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Flightplan
3.5/5
R E V I E W   B Y   R I C H   C L I N E dir Robert Schwentke
scr Peter A Dowling, Billy Ray
with Jodie Foster, Peter Sarsgaard, Sean Bean, Erika Christensen, Kate Beahan, Greta Scacchi, Marlene Lawston, John Benjamin Hickey, Michael Irby, Assaf Cohen, Shane Edelman, Mary Gallagher
release US 23.Sep.05,
UK 25.Nov.05
05/Germany Touchstone 1h37

The cockpit! What is it? Foster, Bean and Sarsgaard
foster

sarsgaard bean christensen

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Flightplan A terrifically edgy, moody tone completely draws us in and helps us overlook the endless stream of plot inconsistencies in this airborne thriller. And with Foster front and centre, it can't help but grip us from start to finish.

Kyle Pratt (Foster) is accompanying her recently deceased husband's body back to America from Berlin, where they lived. Still grieving, Kyle gently coaxes her 6-year-old daughter Julie (Lawston) onto the plane and assures her that America will be a good new home. Then after a nap, Kyle wakes up to find Julia missing. And both the pilot (Bean) and an air marshal (Sarsgaard) doubt she was ever on the plane to begin with. But like Julianne Moore in The Forgotten, Kyle isn't about to give up.

German director Schwentke (Tattoo) is extremely sure-handed, and Foster is his ace in the hole. She delivers a powerhouse performance in this relatively mindless thriller, balancing the emotion, suspense and mystery effortlessly, and taking us with her on this tortured journey. Schwentke puts us into her mind--we really suffer--avoiding mindless action cliches for something more realistic and personal, which lets the stupid storyline slips by unnoticed.

The supporting cast create strong characters as well, although there's never any doubt about what's really going on. Even the red herrings and obviously shifty figures don't distract us from the real dangers. And then there's the plane itself. Sure, this is a mythical model, a two-story E-474 loosely based on the mega-jumbo currently in production, but it's absolutely fascinating to see how many places there are on board to hide things!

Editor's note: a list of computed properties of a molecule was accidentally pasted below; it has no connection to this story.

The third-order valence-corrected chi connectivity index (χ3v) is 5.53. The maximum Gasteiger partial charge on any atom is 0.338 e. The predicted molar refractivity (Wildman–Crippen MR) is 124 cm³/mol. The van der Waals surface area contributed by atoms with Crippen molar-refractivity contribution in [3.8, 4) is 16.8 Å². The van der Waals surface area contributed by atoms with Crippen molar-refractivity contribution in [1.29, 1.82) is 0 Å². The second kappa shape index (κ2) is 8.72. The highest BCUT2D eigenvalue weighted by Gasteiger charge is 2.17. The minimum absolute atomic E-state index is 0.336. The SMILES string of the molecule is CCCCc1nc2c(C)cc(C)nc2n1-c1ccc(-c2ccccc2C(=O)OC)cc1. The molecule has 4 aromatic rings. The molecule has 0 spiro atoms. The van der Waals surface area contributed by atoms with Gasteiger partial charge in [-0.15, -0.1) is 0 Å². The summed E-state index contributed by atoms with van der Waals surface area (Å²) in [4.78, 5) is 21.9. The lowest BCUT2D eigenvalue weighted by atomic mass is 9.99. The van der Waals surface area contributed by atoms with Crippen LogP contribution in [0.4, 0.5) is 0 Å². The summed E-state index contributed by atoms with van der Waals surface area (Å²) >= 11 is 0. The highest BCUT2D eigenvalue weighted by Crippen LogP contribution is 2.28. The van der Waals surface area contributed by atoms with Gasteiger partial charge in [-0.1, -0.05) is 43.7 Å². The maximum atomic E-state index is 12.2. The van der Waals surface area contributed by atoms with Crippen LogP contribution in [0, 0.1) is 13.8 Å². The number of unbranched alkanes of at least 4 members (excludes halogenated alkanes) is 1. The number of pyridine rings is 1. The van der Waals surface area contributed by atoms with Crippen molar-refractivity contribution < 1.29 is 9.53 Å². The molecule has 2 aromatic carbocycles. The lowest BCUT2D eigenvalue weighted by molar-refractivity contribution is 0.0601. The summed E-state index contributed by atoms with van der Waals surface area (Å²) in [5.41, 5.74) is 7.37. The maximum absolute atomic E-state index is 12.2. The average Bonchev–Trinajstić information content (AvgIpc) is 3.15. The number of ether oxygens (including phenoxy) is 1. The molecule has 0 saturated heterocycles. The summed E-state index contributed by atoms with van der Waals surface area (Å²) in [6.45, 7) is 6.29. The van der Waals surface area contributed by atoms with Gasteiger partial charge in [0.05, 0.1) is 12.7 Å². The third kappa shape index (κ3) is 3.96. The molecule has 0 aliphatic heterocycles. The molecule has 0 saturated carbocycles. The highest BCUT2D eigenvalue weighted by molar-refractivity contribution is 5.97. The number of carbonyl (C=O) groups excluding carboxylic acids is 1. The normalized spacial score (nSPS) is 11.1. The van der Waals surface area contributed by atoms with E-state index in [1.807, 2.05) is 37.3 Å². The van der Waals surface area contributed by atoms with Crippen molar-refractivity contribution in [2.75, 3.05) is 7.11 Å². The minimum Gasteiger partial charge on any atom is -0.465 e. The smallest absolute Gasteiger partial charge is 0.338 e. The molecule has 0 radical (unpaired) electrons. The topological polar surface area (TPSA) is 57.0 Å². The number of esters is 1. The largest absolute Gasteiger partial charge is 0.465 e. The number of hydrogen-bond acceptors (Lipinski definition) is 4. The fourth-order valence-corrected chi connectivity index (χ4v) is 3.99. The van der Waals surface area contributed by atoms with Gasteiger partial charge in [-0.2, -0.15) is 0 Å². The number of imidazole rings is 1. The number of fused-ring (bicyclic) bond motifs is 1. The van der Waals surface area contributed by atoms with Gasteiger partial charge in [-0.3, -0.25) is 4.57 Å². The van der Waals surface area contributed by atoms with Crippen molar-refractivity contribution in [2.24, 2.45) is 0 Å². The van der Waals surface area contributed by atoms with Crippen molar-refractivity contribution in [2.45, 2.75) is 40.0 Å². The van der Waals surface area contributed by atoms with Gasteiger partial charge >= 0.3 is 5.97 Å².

It's entertaining just watching the characters scurry here and there, above and below the passenger decks through secret hatches. So it's unlikely this will ever be an in-flight movie. Where it falters will be in any post-film discussion--hours of fun as you find one gaping hole after another, none of which I can mention here of course. It's a profoundly stupid plot, once you think about it. The amazing feat is that, while the film has you in its grasp, you barely notice. Genius.

cert 12 themes, violence 21.Sep.05

R E A D E R   R E V I E W S
send your review to Shadows... Flightplan Donna Carter, Wisconsin: "I got caught up in the story line, figuring out things as it sped along, was caught (sort of) by surprise by a plot twist, but then the whole premise became extremely unlikely and the entire story began to unravel. The more I put pieces together, the less likely it all was. It was well acted, exciting to watch, but it required a very large swallow of a highly unlikely, elaborate scenario." (25.Sep.05)
2005 by Rich Cline, Shadows on the Wall
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